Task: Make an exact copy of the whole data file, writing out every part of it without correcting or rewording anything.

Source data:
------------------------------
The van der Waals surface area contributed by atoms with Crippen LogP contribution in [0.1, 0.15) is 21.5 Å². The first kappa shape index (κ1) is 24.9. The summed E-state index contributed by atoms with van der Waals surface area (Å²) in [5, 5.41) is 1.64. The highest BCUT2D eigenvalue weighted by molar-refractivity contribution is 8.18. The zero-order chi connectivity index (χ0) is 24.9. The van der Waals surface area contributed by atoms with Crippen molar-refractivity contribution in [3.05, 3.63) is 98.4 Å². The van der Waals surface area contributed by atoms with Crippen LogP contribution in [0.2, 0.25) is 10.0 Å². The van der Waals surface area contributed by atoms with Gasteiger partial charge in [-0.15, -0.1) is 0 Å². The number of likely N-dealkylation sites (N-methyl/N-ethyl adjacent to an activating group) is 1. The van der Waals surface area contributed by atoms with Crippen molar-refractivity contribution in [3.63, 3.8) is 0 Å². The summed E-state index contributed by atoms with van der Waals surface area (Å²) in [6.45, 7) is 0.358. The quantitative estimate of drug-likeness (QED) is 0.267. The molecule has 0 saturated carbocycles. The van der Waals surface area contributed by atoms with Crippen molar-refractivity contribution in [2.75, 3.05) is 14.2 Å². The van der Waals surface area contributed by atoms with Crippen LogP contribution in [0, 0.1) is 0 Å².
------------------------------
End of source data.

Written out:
The van der Waals surface area contributed by atoms with Crippen LogP contribution in [0.1, 0.15) is 21.5 Å². The first kappa shape index (κ1) is 24.9. The summed E-state index contributed by atoms with van der Waals surface area (Å²) in [5, 5.41) is 1.64. The highest BCUT2D eigenvalue weighted by molar-refractivity contribution is 8.18. The zero-order chi connectivity index (χ0) is 24.9. The van der Waals surface area contributed by atoms with Crippen molar-refractivity contribution in [3.05, 3.63) is 98.4 Å². The van der Waals surface area contributed by atoms with Crippen LogP contribution in [0.2, 0.25) is 10.0 Å². The van der Waals surface area contributed by atoms with Gasteiger partial charge in [-0.15, -0.1) is 0 Å². The number of likely N-dealkylation sites (N-methyl/N-ethyl adjacent to an activating group) is 1. The van der Waals surface area contributed by atoms with Crippen molar-refractivity contribution in [3.63, 3.8) is 0 Å². The summed E-state index contributed by atoms with van der Waals surface area (Å²) in [6.45, 7) is 0.358. The quantitative estimate of drug-likeness (QED) is 0.267. The molecule has 0 saturated carbocycles. The van der Waals surface area contributed by atoms with Crippen molar-refractivity contribution in [2.75, 3.05) is 14.2 Å². The van der Waals surface area contributed by atoms with Crippen LogP contribution in [0, 0.1) is 0 Å².